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A History of Christian Missions (Penguin History of the Church) Paperback – May 17, 1991


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A History of Christian Missions (Penguin History of the Church) + The Great Commission: Evangelicals and the History of World Missions + From Jerusalem to Irian Jaya: A Biographical History of Christian Missions
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Product Details

  • Series: Penguin History of the Church (Book 6)
  • Paperback: 528 pages
  • Publisher: Penguin Books; Second Edition, Revised edition (May 17, 1991)
  • Language: English
  • ISBN-10: 0140137637
  • ISBN-13: 978-0140137637
  • Product Dimensions: 8.1 x 4.7 x 0.9 inches
  • Shipping Weight: 12.8 ounces (View shipping rates and policies)
  • Average Customer Review: 4.3 out of 5 stars  See all reviews (12 customer reviews)
  • Amazon Best Sellers Rank: #66,910 in Books (See Top 100 in Books)

Editorial Reviews

About the Author

Stephen Neill (1900-1984) was the Anglican Bishop of Tirunelveli in southern India. Reverend Owen Chadwick is considered one of the foremost historians of church history. He is a former Regius Professor of Modern History at Cambridge and was Vice-Chancellor of the university. He is also an ordained Anglican priest.

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Customer Reviews

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This book is very interesting.
Jamie L. Ham
He focused on the conversion of Eastern Europe in much greater detail than I have previously read.
Joshua D. Jones
Neill lays out the book in a chronological thematic format.
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Most Helpful Customer Reviews

28 of 29 people found the following review helpful By Holly on December 10, 2002
Format: Paperback
Stephen Neill provides a comprehensive look at the history of Christian missions in his book, A History of Christian Missions. From the very first Christians in Jerusalem to the spread of the faith all around the world, the author presents the facts needed to understand this remarkable expansion. The book is divided by time periods: the conquest of the Roman World (100-500 A.D.), the Dark Age (500-1000), the early European Expansion (1000-1500), the Age of Discovery (1500-1600), the Roman Catholic Missions (1600-1800), the new forces in Europe and America (1792-1858), the heyday of Colonialism (1858-1914), Rome, the Orthodox, and the world (1815-1914), and a look at contemporary missions since 1914. In each of these time periods, Neill spins the globe and offers an explanation of the mission efforts in each respective region. Because his book is fairly concise, he is able to only focus on the most novel and notable moments of Christian expansion. He does an excellent job in weeding through the vast amounts of history associated with Christian mission to show the flow and various shifts in method, means, and motivation. While this is a clearly comprehensive look at Christian missions, it is very much a history book. It is full of the facts of Christian mission - those, which encourage and those, which embarrass the Christian today. Neill offers an honest depiction of Christian missions, showing the successes and failures. This is a book that everyone should read, Christians especially. It is so important to understand how faith has reached you, and this book demonstrates this growth. Also, in reading this book, one develops more of a sense of gratitude and humility.Read more ›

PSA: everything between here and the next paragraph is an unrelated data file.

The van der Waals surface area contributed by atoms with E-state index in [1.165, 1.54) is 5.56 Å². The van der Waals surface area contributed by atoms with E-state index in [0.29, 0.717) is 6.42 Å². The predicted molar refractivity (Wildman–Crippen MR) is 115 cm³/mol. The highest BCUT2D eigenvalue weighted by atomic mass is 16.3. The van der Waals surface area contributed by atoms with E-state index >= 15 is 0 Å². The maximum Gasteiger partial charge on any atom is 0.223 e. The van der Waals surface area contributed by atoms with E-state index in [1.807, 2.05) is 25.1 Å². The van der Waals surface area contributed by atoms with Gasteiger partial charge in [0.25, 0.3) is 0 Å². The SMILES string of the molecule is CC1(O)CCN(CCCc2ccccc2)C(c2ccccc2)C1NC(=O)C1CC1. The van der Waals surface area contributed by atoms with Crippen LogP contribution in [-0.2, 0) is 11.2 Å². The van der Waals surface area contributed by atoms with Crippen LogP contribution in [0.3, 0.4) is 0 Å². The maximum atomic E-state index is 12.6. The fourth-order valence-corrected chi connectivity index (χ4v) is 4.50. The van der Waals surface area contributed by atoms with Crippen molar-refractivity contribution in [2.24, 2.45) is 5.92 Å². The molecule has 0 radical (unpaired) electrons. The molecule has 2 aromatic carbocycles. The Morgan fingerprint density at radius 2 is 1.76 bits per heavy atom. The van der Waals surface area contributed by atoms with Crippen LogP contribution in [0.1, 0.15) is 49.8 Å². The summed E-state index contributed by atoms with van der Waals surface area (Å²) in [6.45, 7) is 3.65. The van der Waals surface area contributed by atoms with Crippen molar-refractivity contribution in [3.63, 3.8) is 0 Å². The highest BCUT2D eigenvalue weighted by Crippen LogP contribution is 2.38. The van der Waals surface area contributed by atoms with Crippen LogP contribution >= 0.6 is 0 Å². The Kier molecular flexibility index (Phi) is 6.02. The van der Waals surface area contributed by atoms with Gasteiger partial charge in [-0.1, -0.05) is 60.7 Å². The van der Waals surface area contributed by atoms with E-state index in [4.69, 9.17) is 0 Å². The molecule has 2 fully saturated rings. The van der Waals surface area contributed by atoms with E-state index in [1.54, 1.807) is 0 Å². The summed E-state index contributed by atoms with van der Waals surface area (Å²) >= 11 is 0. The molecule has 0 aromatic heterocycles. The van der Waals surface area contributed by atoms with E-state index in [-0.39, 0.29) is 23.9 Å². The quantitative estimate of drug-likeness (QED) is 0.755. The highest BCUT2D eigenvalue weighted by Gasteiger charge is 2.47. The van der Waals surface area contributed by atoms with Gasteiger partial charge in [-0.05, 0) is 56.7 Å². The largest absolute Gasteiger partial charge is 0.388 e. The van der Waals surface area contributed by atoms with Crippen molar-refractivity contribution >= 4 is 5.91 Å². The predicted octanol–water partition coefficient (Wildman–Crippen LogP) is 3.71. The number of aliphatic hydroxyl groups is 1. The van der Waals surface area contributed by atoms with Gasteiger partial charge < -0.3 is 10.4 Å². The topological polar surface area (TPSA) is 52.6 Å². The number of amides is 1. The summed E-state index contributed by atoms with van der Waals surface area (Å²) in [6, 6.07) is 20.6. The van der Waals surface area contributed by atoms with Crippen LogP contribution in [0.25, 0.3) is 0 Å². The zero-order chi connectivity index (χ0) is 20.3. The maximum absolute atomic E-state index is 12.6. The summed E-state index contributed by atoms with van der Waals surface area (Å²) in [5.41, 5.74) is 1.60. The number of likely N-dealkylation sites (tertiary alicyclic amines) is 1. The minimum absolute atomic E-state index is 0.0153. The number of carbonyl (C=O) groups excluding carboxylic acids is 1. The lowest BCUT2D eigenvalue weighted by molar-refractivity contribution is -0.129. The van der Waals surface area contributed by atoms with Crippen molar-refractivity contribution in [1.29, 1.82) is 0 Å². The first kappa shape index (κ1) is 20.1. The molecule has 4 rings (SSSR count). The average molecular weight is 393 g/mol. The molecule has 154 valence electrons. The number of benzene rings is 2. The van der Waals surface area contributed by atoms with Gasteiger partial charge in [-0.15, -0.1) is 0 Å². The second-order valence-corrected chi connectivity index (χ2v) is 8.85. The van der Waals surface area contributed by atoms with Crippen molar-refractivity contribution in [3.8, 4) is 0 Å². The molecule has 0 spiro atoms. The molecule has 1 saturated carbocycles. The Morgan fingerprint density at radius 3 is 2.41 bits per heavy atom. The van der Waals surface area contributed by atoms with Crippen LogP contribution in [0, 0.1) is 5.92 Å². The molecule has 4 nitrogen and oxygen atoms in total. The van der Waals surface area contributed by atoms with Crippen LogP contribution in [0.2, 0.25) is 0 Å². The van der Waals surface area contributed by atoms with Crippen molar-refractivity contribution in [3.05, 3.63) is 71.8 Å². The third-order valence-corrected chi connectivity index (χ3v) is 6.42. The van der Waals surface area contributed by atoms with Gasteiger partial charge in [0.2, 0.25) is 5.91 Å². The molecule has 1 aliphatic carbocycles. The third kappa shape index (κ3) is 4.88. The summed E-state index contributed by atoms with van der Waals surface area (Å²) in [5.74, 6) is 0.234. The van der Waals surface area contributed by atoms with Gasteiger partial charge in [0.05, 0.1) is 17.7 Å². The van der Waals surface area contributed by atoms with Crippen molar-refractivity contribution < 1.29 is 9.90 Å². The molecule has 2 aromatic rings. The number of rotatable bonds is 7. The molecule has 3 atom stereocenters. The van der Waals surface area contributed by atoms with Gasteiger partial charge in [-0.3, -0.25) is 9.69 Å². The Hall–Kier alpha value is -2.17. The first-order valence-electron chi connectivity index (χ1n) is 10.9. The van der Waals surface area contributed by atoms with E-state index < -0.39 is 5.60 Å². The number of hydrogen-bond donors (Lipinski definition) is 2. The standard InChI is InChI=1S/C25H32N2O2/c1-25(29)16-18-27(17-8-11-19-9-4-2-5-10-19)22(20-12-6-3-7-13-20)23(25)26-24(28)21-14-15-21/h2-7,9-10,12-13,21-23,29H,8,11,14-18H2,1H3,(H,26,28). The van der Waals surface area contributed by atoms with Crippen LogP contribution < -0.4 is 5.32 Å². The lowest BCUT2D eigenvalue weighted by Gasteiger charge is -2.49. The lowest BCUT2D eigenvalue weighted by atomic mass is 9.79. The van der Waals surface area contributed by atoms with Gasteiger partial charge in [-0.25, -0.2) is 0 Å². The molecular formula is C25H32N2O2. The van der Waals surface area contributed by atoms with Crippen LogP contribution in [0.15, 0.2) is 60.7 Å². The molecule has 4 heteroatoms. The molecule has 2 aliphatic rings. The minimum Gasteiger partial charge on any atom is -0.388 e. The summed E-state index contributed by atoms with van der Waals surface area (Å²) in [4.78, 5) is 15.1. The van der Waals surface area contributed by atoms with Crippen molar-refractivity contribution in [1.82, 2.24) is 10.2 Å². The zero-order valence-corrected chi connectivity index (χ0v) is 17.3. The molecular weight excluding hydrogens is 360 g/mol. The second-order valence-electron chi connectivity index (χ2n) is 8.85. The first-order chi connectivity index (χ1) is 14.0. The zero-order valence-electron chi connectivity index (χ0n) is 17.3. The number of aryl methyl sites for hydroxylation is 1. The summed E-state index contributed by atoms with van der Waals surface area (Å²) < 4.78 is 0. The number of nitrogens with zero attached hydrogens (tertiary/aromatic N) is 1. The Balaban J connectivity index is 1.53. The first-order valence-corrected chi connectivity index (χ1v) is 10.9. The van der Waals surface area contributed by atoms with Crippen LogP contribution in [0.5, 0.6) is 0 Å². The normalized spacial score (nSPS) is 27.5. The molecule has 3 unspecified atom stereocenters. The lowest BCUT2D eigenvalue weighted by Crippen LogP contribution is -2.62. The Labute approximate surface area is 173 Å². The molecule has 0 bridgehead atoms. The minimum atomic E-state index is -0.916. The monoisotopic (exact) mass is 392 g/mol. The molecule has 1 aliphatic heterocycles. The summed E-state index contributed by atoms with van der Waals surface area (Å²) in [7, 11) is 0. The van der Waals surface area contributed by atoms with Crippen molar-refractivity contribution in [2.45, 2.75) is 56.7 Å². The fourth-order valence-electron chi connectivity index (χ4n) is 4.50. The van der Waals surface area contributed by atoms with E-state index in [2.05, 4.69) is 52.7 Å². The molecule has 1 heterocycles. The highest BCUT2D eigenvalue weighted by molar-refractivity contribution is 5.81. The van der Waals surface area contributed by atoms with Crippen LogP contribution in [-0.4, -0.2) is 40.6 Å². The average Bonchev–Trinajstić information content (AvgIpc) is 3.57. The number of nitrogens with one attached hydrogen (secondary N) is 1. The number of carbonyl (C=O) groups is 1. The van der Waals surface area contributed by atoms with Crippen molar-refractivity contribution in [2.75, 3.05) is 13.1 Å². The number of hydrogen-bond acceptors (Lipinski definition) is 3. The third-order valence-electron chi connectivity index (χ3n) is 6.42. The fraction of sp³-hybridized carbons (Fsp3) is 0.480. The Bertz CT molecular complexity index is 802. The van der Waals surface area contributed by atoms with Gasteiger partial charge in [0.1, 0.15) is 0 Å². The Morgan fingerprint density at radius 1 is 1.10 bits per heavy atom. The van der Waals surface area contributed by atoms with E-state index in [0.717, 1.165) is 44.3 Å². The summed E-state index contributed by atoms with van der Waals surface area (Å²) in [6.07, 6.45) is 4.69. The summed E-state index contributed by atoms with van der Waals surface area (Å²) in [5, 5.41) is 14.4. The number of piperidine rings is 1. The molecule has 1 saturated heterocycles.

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16 of 16 people found the following review helpful By Amazon Customer on December 10, 2002
Format: Paperback
This book is a must have for any church historian or anyone interested in the history of Christian missions. It is concise and thorough up to the point when it was written which was the late 1960's. Stephen Neill sets out to provide a look at the entire history of Christian missions and succeeds very well. This book can be used as a reference for any student or professor of Christian missions.